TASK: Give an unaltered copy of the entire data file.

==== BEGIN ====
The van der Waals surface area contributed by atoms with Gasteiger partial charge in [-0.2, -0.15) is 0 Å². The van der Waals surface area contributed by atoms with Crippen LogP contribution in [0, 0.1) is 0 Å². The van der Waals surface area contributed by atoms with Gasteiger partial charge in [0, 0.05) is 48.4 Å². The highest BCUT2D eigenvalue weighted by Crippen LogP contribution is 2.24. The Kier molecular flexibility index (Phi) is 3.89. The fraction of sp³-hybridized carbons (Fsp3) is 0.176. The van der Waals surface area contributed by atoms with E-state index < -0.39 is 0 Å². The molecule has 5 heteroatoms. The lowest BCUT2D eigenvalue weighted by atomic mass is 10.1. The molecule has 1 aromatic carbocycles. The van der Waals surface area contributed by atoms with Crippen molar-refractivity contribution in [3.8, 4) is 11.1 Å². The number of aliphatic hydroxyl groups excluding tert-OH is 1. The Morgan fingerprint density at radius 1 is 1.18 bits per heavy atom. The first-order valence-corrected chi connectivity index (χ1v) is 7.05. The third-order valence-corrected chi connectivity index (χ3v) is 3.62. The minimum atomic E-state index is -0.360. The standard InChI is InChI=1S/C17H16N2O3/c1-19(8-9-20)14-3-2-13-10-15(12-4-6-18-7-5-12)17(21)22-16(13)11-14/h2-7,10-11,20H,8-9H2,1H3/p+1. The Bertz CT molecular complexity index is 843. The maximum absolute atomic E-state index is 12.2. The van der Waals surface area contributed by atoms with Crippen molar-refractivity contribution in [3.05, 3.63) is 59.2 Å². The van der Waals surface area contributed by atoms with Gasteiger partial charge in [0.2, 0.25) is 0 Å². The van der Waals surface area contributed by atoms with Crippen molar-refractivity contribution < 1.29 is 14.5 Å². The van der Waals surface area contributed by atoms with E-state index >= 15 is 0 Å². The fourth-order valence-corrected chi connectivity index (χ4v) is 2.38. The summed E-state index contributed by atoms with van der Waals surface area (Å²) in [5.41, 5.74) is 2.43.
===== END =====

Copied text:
The van der Waals surface area contributed by atoms with Gasteiger partial charge in [-0.2, -0.15) is 0 Å². The van der Waals surface area contributed by atoms with Crippen LogP contribution in [0, 0.1) is 0 Å². The van der Waals surface area contributed by atoms with Gasteiger partial charge in [0, 0.05) is 48.4 Å². The highest BCUT2D eigenvalue weighted by Crippen LogP contribution is 2.24. The Kier molecular flexibility index (Phi) is 3.89. The fraction of sp³-hybridized carbons (Fsp3) is 0.176. The van der Waals surface area contributed by atoms with E-state index < -0.39 is 0 Å². The molecule has 5 heteroatoms. The lowest BCUT2D eigenvalue weighted by atomic mass is 10.1. The molecule has 1 aromatic carbocycles. The van der Waals surface area contributed by atoms with Crippen molar-refractivity contribution in [3.8, 4) is 11.1 Å². The number of aliphatic hydroxyl groups excluding tert-OH is 1. The Morgan fingerprint density at radius 1 is 1.18 bits per heavy atom. The first-order valence-corrected chi connectivity index (χ1v) is 7.05. The third-order valence-corrected chi connectivity index (χ3v) is 3.62. The minimum atomic E-state index is -0.360. The standard InChI is InChI=1S/C17H16N2O3/c1-19(8-9-20)14-3-2-13-10-15(12-4-6-18-7-5-12)17(21)22-16(13)11-14/h2-7,10-11,20H,8-9H2,1H3/p+1. The Bertz CT molecular complexity index is 843. The maximum absolute atomic E-state index is 12.2. The van der Waals surface area contributed by atoms with Crippen molar-refractivity contribution in [3.05, 3.63) is 59.2 Å². The van der Waals surface area contributed by atoms with Gasteiger partial charge in [0.2, 0.25) is 0 Å². The van der Waals surface area contributed by atoms with Crippen molar-refractivity contribution < 1.29 is 14.5 Å². The van der Waals surface area contributed by atoms with E-state index >= 15 is 0 Å². The fourth-order valence-corrected chi connectivity index (χ4v) is 2.38. The summed E-state index contributed by atoms with van der Waals surface area (Å²) in [5.41, 5.74) is 2.43.